7. Create scenarios and tell stories
Take the key tasks that your product supports and then create the scenario that your personas would likely be in when they engage in these tasks. Tell a story to describe how each persona would be thinking and how they would behave in the situation.
Storytelling narratives are a powerful communication tool that can be used to create empathy with your users and what they would be going through.
8. Create persona documentation
When writing personas, include the following information:
- Name and a picture of the persona (this allows them to be easily identified)
- Any relevant demographic description
This is an example of a persona template (here’s the .ppt version):
These are some examples of what the polished documents can look like:
Pictures for each persona can be sourced from the web easily enough (Google images, Flickr, Getty images).
You should avoid using real names or details, whether from your research participants or people you know. This can either cause issues with the confidentially of your research participants, or just simply bias/taint the objectivity of your personas based on team members own personal opinions.
Roles vs Personas
Personas can easily become just a reflection of roles within a system, rather identifying different behaviours within these roles. This is particularly common when designing workplace software, rather than mass-market products. It’s usually a result of not digging deep enough to identify the different behaviour patterns within each role. Sometimes just identifying the roles is as far as you have the time/resource to get.
Although UX purists would argue that a set of personas that only has one persona per role is actually just a set of roles represented in a persona format, there is still a lot of design value in doing this. These role-based personas still help focus the team on the user needs and provide direction for design decisions that can be based on real world user behaviours.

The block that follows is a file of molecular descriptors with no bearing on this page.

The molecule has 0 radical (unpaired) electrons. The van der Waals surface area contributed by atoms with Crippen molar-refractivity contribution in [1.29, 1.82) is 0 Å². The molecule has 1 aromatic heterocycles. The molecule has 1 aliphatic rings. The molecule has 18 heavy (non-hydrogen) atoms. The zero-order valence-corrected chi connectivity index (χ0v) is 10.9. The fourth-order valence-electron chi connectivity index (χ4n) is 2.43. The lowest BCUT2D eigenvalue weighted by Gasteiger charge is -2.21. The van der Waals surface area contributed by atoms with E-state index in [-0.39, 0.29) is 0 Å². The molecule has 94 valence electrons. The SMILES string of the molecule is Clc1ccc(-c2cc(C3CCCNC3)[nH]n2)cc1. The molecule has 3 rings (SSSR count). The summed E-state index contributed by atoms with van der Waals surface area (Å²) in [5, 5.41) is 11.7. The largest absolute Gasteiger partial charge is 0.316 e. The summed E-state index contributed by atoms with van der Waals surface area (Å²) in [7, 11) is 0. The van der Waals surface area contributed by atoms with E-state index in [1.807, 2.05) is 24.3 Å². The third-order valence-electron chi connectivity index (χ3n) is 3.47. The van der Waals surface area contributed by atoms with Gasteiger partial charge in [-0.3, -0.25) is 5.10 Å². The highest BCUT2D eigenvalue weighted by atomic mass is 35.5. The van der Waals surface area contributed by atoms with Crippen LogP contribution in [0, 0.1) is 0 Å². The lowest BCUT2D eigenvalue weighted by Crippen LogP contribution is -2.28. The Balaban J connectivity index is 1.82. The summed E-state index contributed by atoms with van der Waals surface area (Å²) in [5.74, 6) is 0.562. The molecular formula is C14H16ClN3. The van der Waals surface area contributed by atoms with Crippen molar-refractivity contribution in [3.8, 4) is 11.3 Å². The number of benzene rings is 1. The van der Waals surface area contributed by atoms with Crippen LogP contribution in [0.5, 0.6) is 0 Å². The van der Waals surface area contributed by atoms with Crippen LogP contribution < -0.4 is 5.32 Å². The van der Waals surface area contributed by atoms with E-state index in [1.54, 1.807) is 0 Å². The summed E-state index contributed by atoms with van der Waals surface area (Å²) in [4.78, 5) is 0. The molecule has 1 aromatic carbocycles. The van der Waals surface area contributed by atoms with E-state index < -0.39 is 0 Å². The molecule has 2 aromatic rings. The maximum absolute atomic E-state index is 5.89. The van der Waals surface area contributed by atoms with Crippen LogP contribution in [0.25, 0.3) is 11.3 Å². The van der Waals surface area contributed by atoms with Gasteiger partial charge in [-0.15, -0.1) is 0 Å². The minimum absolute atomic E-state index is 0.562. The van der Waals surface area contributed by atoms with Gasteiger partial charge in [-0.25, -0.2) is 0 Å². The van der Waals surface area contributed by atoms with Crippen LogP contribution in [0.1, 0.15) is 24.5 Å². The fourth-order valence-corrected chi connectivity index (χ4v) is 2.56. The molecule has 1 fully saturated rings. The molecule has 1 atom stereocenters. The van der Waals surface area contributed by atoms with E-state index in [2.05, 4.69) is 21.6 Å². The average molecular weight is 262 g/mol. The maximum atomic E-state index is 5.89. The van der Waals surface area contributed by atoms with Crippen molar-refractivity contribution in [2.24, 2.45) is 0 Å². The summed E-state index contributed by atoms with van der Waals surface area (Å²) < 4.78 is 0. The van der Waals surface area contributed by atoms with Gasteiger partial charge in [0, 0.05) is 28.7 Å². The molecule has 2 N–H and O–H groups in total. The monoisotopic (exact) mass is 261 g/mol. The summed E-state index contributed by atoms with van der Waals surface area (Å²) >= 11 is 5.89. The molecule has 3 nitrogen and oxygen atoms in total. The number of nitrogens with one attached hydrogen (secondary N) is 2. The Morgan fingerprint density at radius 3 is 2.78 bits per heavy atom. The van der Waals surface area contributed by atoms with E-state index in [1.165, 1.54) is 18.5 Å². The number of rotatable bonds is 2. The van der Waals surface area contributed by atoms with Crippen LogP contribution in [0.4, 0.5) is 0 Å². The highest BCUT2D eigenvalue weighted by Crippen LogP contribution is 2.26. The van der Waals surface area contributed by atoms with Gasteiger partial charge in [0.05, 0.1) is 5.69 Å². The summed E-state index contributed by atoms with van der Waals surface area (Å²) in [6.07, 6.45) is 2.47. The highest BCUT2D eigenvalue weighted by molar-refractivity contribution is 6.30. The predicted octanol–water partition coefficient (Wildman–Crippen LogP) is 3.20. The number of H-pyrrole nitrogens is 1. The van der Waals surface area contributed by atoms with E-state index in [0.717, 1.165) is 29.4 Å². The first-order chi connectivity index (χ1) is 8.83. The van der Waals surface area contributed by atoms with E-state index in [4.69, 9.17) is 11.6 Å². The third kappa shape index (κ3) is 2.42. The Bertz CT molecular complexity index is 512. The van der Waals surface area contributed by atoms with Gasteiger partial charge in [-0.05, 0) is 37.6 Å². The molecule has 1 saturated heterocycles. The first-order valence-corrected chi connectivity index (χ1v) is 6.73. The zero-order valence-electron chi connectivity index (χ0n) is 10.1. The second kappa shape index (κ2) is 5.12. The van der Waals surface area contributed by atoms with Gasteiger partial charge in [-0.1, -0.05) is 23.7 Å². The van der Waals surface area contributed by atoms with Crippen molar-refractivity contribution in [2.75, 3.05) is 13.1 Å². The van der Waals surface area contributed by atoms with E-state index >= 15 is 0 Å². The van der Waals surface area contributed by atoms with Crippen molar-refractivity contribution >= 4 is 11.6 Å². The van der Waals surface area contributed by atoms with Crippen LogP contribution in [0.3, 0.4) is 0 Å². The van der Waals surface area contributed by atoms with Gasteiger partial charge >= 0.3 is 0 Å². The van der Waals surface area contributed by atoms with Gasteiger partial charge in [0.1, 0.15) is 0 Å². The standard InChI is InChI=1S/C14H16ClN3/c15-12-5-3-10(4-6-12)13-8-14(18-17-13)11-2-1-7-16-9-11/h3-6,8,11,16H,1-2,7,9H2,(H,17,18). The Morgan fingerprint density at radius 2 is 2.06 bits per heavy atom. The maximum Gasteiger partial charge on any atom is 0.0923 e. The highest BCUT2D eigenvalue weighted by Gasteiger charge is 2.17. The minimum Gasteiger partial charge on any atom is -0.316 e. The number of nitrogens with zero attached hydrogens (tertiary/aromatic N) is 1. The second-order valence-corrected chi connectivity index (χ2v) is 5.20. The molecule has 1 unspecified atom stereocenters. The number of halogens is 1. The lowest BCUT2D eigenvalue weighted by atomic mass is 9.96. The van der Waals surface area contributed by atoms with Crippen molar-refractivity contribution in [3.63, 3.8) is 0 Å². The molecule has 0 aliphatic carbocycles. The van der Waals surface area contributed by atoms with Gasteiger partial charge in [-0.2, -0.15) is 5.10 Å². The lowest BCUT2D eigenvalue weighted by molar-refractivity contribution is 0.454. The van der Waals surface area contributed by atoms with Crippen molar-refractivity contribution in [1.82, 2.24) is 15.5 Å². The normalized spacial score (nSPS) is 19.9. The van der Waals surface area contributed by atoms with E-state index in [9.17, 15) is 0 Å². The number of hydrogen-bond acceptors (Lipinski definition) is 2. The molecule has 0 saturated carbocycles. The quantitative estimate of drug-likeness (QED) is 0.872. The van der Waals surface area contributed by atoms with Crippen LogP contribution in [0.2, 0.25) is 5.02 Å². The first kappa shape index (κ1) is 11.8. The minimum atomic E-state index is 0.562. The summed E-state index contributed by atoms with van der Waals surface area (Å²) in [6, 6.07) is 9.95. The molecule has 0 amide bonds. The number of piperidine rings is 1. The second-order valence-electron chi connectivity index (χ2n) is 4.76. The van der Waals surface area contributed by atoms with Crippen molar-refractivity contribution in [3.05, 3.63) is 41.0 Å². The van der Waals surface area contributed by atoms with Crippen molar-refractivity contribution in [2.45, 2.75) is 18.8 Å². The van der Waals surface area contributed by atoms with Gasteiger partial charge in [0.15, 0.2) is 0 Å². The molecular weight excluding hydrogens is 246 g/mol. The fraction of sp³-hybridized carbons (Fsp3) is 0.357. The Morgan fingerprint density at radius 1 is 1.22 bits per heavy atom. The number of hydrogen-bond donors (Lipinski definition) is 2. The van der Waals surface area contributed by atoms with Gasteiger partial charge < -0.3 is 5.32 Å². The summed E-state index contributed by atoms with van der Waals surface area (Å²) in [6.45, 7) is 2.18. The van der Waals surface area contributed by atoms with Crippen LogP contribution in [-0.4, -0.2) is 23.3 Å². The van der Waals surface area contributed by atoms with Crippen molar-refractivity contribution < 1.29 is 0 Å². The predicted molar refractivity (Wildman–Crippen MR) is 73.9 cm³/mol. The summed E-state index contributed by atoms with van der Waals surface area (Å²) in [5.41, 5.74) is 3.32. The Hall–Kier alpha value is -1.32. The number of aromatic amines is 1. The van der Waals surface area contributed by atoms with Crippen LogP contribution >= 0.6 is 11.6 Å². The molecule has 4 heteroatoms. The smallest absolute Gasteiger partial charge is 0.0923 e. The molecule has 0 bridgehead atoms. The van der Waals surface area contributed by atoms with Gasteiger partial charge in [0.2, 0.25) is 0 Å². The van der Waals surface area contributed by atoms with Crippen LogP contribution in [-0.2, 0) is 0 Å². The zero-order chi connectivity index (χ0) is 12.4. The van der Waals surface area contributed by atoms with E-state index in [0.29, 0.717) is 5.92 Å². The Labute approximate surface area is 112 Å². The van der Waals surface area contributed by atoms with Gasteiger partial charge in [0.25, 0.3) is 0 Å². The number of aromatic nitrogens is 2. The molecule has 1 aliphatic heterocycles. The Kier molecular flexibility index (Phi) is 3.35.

The danger is role-based personas is that there is often a temptation to create them based existing team knowledge of the system, which just leads to confirming your own biases. If you’re not creating personas based on research-derived insights then you’re taking the ‘user’ out of the ‘user experience design’.
Lean UX personas
There are lots of different ways to document personas. The most common is to create a glossy one-pager that has a photo of a person, their name, behavioural variables, and a description of how they behave.
These can make great visual artefacts that look really impressive when printed out and put up on a wall. They can also take lots of time to create, just like any other polished document.
This level of polish is not always required. My favourite approach in recent projects has been to take a Lean philosophy to the documentation and make lightweight personas using post-it notes. In the examples below we created them while we were still conducting user interviews and analysing the findings. As soon as we started identifying behavioural variables and trends we started mapping them out on the wall and added details to them along the way.
These might not have been produced using the full formal UX persona process, but they still achieved the two key goals of personas: representing research finding and informing design decisions made by the team. More importantly, they were done quickly and with little overhead time. We could have turned them in to polished documents to print out and put up on the wall, but we didn’t need to as they were already on the wall.
Here’s some more in-depth reading if you’re interested:
- Using Personas During Design and Documentation, UX Matters
- Designing for the Digital Age: How to Create Human-centered Products and Services, Kim Goodwin
- The User Is Always Right: A Practical Guide to Creating and Using Personas for the Web, Steve Mulder
- The Essential Persona Lifecycle: Your Guide to Building and Using Personas, Tamara Adlin & John Pruitt